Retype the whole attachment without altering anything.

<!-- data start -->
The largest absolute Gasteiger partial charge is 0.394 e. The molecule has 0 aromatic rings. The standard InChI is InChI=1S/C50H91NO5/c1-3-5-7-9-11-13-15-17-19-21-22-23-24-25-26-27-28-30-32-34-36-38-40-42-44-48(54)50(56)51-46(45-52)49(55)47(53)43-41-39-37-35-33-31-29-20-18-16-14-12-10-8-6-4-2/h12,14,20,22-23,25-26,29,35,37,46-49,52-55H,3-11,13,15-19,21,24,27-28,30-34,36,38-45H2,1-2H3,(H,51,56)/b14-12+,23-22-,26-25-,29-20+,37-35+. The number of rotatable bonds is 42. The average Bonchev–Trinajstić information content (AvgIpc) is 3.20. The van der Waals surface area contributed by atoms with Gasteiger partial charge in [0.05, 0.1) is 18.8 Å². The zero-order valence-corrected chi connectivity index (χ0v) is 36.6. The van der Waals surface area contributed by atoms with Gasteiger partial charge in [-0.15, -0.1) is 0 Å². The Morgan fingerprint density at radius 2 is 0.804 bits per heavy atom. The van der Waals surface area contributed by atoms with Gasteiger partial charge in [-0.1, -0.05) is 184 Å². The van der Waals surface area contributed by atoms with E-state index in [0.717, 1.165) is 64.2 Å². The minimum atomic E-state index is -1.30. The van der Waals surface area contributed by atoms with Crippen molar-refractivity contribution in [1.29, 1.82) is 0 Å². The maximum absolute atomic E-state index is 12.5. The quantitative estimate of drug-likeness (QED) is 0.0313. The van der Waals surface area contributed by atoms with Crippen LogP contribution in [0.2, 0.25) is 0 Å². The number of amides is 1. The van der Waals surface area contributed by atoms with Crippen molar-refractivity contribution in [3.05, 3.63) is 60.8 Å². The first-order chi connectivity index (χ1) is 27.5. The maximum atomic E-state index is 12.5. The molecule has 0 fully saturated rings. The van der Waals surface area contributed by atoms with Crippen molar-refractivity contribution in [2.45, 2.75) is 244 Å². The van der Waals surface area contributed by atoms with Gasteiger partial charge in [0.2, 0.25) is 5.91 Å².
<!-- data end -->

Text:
The largest absolute Gasteiger partial charge is 0.394 e. The molecule has 0 aromatic rings. The standard InChI is InChI=1S/C50H91NO5/c1-3-5-7-9-11-13-15-17-19-21-22-23-24-25-26-27-28-30-32-34-36-38-40-42-44-48(54)50(56)51-46(45-52)49(55)47(53)43-41-39-37-35-33-31-29-20-18-16-14-12-10-8-6-4-2/h12,14,20,22-23,25-26,29,35,37,46-49,52-55H,3-11,13,15-19,21,24,27-28,30-34,36,38-45H2,1-2H3,(H,51,56)/b14-12+,23-22-,26-25-,29-20+,37-35+. The number of rotatable bonds is 42. The average Bonchev–Trinajstić information content (AvgIpc) is 3.20. The van der Waals surface area contributed by atoms with Gasteiger partial charge in [0.05, 0.1) is 18.8 Å². The zero-order valence-corrected chi connectivity index (χ0v) is 36.6. The van der Waals surface area contributed by atoms with Gasteiger partial charge in [-0.15, -0.1) is 0 Å². The Morgan fingerprint density at radius 2 is 0.804 bits per heavy atom. The van der Waals surface area contributed by atoms with Gasteiger partial charge in [-0.1, -0.05) is 184 Å². The van der Waals surface area contributed by atoms with E-state index in [0.717, 1.165) is 64.2 Å². The minimum atomic E-state index is -1.30. The van der Waals surface area contributed by atoms with Crippen molar-refractivity contribution in [1.29, 1.82) is 0 Å². The maximum absolute atomic E-state index is 12.5. The quantitative estimate of drug-likeness (QED) is 0.0313. The van der Waals surface area contributed by atoms with Crippen LogP contribution in [0.2, 0.25) is 0 Å². The number of amides is 1. The van der Waals surface area contributed by atoms with Crippen molar-refractivity contribution in [3.05, 3.63) is 60.8 Å². The first-order chi connectivity index (χ1) is 27.5. The maximum atomic E-state index is 12.5. The molecule has 0 fully saturated rings. The van der Waals surface area contributed by atoms with Crippen molar-refractivity contribution in [2.45, 2.75) is 244 Å². The van der Waals surface area contributed by atoms with Gasteiger partial charge in [0.2, 0.25) is 5.91 Å².